Tesla is still planning to build electric vehicle battery cells in Germany at Giga Berlin, and faster than previously projected. This contradicts reports earlier this week that Tesla was delaying battery production in Germany with intentions to prioritize cell manufacturing in the United States, which would help the automaker benefit from recent government incentives.
Earlier this week, the Wall Street Journal reported Tesla was planning to delay battery cell production outside of the United States as recently-signed tax credit plans benefit domestic battery manufacturing. Citing people familiar with the matter, the WSJ claimed cell production equipment in Germany was potentially being shipped to the United States as the battery manufacturing plans had taken a drastic turn.
However, Tesla indirectly debunked the reports, according to German media outlet RBB24 on Friday (via Google Translate):
“The U.S. car manufacturer Tesla continues to produce batteries in Grünheide (Oder-Spree) in Brandenburg. The U.S. electric car manufacturer said this to third parties according to rbb information on Friday.”
The translation is slightly incorrect, as Tesla does not currently build battery cells in Germany.
The report also states that it is prioritizing U.S. production, but battery manufacturing systems and machinery has already been installed in Giga Berlin. It plans to begin battery production sometime early next year.
The battery manufacturing facility will provide cells for Tesla’s all-electric vehicles built at Giga Berlin, the automaker’s European production facility. Giga Berlin currently produces the Model Y crossover.
The battery facility will reportedly create 2,000 jobs in Grunheide, the municipality where the factory is located.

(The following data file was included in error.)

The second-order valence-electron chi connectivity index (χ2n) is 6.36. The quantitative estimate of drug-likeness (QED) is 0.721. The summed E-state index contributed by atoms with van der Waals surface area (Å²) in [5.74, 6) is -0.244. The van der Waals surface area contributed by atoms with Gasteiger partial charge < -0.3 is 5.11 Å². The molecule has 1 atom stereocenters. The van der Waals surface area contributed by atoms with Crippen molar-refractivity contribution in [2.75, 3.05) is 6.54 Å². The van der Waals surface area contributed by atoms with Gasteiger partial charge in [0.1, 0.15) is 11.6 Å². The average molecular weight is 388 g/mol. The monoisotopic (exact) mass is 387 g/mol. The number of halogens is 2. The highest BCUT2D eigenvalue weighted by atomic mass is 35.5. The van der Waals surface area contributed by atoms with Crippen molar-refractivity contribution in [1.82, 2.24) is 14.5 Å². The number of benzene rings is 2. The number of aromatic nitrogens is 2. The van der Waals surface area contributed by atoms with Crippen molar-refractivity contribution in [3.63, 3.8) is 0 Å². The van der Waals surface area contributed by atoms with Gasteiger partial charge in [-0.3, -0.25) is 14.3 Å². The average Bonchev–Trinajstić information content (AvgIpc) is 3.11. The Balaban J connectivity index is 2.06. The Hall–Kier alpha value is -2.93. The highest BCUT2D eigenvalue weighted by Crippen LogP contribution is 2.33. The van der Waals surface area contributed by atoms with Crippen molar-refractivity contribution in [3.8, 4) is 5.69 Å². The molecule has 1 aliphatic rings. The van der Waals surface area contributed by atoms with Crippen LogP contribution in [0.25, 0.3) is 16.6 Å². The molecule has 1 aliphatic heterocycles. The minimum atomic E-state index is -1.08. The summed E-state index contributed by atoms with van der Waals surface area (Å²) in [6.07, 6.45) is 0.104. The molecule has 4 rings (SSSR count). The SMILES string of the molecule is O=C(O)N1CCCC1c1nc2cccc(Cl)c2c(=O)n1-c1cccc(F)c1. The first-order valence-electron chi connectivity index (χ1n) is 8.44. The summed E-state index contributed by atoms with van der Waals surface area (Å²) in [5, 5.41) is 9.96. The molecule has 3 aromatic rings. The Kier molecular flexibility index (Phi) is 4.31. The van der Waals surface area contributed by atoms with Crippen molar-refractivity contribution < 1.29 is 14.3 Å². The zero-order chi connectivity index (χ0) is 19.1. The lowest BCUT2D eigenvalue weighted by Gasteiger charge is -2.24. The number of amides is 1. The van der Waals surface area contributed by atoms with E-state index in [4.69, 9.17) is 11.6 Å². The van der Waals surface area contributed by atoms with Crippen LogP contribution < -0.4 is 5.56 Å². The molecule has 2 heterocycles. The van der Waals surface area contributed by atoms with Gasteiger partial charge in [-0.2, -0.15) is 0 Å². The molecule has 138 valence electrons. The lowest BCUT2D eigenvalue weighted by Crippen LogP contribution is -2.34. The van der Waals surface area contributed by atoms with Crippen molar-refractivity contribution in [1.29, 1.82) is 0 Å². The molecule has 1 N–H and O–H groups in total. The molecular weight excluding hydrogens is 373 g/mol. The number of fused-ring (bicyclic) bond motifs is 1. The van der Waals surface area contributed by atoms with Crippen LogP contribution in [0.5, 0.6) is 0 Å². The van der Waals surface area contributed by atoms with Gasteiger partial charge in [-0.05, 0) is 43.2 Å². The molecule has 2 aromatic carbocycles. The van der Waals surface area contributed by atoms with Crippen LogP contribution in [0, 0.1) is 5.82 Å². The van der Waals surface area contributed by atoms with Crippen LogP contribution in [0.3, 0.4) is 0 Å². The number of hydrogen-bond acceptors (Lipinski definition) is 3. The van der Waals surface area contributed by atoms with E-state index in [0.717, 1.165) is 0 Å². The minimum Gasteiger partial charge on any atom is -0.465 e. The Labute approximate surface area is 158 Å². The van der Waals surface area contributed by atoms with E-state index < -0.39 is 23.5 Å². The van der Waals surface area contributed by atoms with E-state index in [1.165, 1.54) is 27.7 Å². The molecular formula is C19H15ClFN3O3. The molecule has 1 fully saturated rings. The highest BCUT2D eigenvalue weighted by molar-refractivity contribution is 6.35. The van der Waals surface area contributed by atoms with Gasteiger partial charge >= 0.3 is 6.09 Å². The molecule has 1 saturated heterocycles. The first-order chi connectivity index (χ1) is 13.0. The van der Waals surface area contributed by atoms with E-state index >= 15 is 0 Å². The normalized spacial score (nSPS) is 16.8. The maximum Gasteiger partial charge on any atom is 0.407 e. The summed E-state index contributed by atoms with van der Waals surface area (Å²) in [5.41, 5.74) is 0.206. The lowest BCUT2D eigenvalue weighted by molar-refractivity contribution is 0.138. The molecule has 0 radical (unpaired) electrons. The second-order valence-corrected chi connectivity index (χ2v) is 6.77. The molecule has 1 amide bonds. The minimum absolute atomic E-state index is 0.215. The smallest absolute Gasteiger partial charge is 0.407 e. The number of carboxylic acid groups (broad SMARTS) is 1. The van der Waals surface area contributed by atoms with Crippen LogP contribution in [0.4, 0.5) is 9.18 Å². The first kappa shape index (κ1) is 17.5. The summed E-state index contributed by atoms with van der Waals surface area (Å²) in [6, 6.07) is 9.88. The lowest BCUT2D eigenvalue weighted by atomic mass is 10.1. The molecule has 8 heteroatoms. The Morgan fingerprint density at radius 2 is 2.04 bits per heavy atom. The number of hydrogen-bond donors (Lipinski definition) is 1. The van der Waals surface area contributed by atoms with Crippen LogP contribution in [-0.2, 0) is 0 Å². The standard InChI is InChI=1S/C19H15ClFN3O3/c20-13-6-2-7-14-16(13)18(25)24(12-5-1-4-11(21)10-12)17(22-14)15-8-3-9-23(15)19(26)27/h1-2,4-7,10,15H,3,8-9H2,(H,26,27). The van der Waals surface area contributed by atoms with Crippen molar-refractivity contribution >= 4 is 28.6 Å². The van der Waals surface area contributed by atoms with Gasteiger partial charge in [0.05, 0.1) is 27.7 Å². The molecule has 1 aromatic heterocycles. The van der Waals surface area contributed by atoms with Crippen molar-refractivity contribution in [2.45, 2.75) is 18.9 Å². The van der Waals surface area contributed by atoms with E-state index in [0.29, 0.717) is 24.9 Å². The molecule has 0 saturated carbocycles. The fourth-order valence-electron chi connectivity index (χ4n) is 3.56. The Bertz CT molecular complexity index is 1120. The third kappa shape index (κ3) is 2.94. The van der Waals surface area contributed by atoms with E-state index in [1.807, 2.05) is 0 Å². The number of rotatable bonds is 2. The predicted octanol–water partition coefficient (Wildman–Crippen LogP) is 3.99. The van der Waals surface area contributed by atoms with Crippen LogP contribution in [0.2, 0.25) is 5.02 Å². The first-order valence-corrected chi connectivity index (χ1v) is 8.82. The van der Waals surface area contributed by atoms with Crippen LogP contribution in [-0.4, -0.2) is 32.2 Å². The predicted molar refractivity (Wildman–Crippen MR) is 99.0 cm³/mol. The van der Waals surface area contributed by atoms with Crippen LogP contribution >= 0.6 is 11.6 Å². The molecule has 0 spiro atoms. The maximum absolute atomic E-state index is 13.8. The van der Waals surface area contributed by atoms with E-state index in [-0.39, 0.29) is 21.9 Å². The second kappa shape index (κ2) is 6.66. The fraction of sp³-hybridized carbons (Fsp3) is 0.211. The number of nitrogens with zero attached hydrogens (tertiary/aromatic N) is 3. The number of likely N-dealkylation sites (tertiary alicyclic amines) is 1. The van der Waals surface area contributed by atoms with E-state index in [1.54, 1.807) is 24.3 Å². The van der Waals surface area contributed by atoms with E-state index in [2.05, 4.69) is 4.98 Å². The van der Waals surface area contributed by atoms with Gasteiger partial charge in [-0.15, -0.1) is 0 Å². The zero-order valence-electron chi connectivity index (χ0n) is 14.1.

How U.S. battery production will benefit Tesla
According to the new stipulations of the EV tax credit, which is tied to the introduction of the Inflation Reduction Act, starting in 2023, EVs will only qualify for certain credits if the battery used in them meets certain conditions (via Congressional Research Service):
- Critical Minerals ($3,750): Starting in 2023 (and after the Treasury issues guidance on this requirement), to qualify for this portion of the credit, at least 40% of the value of the battery’s applicable critical minerals must have been extracted or processed in the United States or in a country with which the United States has a free trade agreement, or recycled in North America. The 40% amount increases to 50% in 2024, 60% in 2025, 70% in 2026, and 80% in 2027 and thereafter.
- Battery Components ($3,750): Starting in 2023 (and after the Treasury issues guidance on this requirement), to qualify for this portion of the credit, at least 50% of the value of the battery’s components must have been manufactured or assembled in North America. The 50% amount increases to 60% in 2024 and 2025, 70% in 2026, 80% in 2027, 90% in 2028, and 100% in 2029 and thereafter.
Tesla is going to benefit from these tax credits anyway, as it plans to build battery cells at its Gigafactory Texas production plant just outside Austin.
Tesla also manufactures the 4680 cells at a facility near the Fremont Factory in Northern California. Teslarati recently reported that Tesla filed to build battery cell manufacturing equipment at the Fremont Factory, where it currently does not manufacture cells.
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